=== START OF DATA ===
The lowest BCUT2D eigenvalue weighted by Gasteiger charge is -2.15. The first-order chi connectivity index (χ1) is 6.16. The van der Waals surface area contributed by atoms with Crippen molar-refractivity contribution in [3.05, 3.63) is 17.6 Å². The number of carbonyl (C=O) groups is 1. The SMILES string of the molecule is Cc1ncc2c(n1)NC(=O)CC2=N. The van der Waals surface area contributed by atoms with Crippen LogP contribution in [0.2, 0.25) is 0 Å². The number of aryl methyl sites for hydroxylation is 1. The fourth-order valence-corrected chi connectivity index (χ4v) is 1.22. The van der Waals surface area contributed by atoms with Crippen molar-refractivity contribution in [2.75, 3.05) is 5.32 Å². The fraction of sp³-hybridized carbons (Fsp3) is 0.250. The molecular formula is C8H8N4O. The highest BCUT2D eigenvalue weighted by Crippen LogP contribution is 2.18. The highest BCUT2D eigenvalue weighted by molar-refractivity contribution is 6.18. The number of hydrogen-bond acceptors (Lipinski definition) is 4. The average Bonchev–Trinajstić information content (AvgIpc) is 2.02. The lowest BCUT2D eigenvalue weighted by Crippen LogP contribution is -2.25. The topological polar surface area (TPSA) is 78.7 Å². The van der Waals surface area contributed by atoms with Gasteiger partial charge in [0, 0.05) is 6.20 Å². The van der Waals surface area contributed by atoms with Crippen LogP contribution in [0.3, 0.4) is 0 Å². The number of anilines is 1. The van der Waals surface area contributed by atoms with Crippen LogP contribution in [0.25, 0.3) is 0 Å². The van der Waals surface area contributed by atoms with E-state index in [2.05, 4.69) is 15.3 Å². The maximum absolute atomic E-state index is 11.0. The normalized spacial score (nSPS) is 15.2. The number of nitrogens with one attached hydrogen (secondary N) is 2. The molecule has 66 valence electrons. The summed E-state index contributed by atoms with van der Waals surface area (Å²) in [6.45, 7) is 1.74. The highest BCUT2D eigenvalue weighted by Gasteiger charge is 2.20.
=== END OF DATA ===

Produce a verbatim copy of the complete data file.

The lowest BCUT2D eigenvalue weighted by Gasteiger charge is -2.15. The first-order chi connectivity index (χ1) is 6.16. The van der Waals surface area contributed by atoms with Crippen molar-refractivity contribution in [3.05, 3.63) is 17.6 Å². The number of carbonyl (C=O) groups is 1. The SMILES string of the molecule is Cc1ncc2c(n1)NC(=O)CC2=N. The van der Waals surface area contributed by atoms with Crippen LogP contribution in [0.2, 0.25) is 0 Å². The number of aryl methyl sites for hydroxylation is 1. The fourth-order valence-corrected chi connectivity index (χ4v) is 1.22. The van der Waals surface area contributed by atoms with Crippen molar-refractivity contribution in [2.75, 3.05) is 5.32 Å². The fraction of sp³-hybridized carbons (Fsp3) is 0.250. The molecular formula is C8H8N4O. The highest BCUT2D eigenvalue weighted by Crippen LogP contribution is 2.18. The highest BCUT2D eigenvalue weighted by molar-refractivity contribution is 6.18. The number of hydrogen-bond acceptors (Lipinski definition) is 4. The average Bonchev–Trinajstić information content (AvgIpc) is 2.02. The lowest BCUT2D eigenvalue weighted by Crippen LogP contribution is -2.25. The topological polar surface area (TPSA) is 78.7 Å². The van der Waals surface area contributed by atoms with Gasteiger partial charge in [0, 0.05) is 6.20 Å². The van der Waals surface area contributed by atoms with Crippen LogP contribution in [0.3, 0.4) is 0 Å². The number of anilines is 1. The van der Waals surface area contributed by atoms with Crippen LogP contribution in [0.25, 0.3) is 0 Å². The van der Waals surface area contributed by atoms with E-state index in [2.05, 4.69) is 15.3 Å². The maximum absolute atomic E-state index is 11.0. The normalized spacial score (nSPS) is 15.2. The number of nitrogens with one attached hydrogen (secondary N) is 2. The molecule has 66 valence electrons. The summed E-state index contributed by atoms with van der Waals surface area (Å²) in [6.45, 7) is 1.74. The highest BCUT2D eigenvalue weighted by Gasteiger charge is 2.20.